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# Vector Product

We have discovered how to construct a scalar from the components of two general vectors, and . Can we also construct a vector that is not just a linear combination of and ? Consider the following definition:

 (A.36)

Is a proper vector? Suppose that , . In this case, . However, if we rotate the coordinate axes through about then , , and . Thus, does not transform like a vector, because its magnitude depends on the choice of axes. So, previous definition is a bad one.

Consider, now, the cross product or vector product:

 (A.37)

Does this rather unlikely combination transform like a vector? Let us try rotating the coordinate axes through an angle about using Equations (A.20)-(A.22). In the new coordinate system,

 (A.38)

Thus, the -component of transforms correctly. It can easily be shown that the other components transform correctly as well, and that all components also transform correctly under rotation about and . Thus, is a proper vector. Incidentally, is the only simple combination of the components of two vectors that transforms like a vector (which is non-coplanar with and ). The cross product is anti-commutative,

 (A.39)

distributive,

 (A.40)

but is not associative,

 (A.41)

The cross product transforms like a vector, which means that it must have a well-defined direction and magnitude. We can show that is perpendicular to both and . Consider . If this is zero then the cross product must be perpendicular to . Now,

 (A.42)

Therefore, is perpendicular to . Likewise, it can be demonstrated that is perpendicular to . The vectors , , and form a right-handed set, like the unit vectors , , and . In fact, . This defines a unique direction for , which is obtained from a right-hand rule. (See Figure A.8.)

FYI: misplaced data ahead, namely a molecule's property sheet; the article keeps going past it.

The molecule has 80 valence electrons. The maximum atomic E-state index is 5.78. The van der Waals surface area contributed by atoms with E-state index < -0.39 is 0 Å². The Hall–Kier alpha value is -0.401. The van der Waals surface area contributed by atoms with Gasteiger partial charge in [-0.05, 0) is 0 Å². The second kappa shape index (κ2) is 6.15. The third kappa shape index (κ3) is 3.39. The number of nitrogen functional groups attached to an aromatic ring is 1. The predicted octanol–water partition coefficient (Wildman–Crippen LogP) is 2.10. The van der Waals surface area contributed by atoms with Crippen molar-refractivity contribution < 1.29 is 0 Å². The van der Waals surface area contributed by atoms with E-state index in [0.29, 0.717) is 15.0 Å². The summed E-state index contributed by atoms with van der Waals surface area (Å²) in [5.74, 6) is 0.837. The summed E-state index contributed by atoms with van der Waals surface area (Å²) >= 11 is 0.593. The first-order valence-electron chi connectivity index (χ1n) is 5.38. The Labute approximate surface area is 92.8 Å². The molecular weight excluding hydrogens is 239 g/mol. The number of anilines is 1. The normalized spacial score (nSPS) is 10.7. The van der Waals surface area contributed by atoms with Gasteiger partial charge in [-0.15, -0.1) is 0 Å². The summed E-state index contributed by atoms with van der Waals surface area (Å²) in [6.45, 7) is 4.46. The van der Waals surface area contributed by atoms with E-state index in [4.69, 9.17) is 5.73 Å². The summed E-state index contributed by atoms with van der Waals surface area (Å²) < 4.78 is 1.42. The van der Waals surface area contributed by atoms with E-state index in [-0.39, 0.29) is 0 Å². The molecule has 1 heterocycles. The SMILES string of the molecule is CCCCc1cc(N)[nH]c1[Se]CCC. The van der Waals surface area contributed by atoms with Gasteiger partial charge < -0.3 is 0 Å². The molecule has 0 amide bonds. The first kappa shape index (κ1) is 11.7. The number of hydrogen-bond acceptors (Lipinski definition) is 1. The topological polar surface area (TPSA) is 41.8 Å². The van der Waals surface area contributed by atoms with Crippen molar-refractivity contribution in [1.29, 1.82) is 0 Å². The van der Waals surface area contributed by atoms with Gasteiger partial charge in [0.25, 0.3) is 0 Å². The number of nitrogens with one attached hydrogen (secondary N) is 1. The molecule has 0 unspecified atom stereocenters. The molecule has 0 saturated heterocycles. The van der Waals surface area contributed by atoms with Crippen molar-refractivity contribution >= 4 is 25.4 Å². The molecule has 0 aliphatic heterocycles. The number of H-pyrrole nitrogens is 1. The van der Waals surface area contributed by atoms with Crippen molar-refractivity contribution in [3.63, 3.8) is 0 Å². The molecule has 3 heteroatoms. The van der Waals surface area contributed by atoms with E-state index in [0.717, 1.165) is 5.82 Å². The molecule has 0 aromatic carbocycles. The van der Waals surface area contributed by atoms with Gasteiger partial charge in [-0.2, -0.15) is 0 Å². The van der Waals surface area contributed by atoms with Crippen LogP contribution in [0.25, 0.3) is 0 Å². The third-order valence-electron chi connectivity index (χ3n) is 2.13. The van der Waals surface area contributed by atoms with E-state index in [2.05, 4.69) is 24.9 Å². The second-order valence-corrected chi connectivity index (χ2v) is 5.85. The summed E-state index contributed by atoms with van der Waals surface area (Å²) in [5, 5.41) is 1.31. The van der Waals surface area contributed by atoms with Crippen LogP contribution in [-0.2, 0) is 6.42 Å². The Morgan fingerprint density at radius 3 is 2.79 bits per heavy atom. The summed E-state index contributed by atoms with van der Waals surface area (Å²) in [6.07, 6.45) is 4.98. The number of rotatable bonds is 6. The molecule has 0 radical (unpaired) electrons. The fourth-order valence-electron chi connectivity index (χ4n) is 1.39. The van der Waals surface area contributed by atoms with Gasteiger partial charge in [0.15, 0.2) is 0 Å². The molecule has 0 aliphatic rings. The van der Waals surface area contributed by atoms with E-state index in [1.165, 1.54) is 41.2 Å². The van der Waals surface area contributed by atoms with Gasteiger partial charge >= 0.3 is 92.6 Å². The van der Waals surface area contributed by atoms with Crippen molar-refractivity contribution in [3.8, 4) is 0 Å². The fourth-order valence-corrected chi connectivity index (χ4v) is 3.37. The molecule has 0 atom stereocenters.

Let us now evaluate the magnitude of . We have

 (A.43)

Thus,

 (A.44)

where is the angle subtended between and . Clearly, for any vector, because is always zero in this case. Also, if then either , , or is parallel (or antiparallel) to .

Consider the parallelogram defined by the vectors and . (See Figure A.9.) The scalar area of the parallelogram is . By convention, the vector area has the magnitude of the scalar area, and is normal to the plane of the parallelogram, in the sense obtained from a right-hand circulation rule by rotating on to (through an acute angle). In other words, if the fingers of the right-hand circulate in the direction of rotation then the thumb of the right-hand indicates the direction of the vector area. So, the vector area is coming out of the page in Figure A.9. It follows that

 (A.45)

Suppose that a force is applied at position , as illustrated in Figure A.10. The torque about the origin is the product of the magnitude of the force and the length of the lever arm . Thus, the magnitude of the torque is . The direction of the torque is conventionally defined as the direction of the axis through about which the force tries to rotate objects, in the sense determined by a right-hand circulation rule. Hence, the torque is out of the page in Figure A.10. It follows that the vector torque is given by

 (A.46)

The angular momentum, , of a particle of linear momentum and position vector is simply defined as the moment of its momentum about the origin: that is,

 (A.47)

Next: Rotation Up: Vectors and Vector Fields Previous: Vector Area
Richard Fitzpatrick 2016-03-31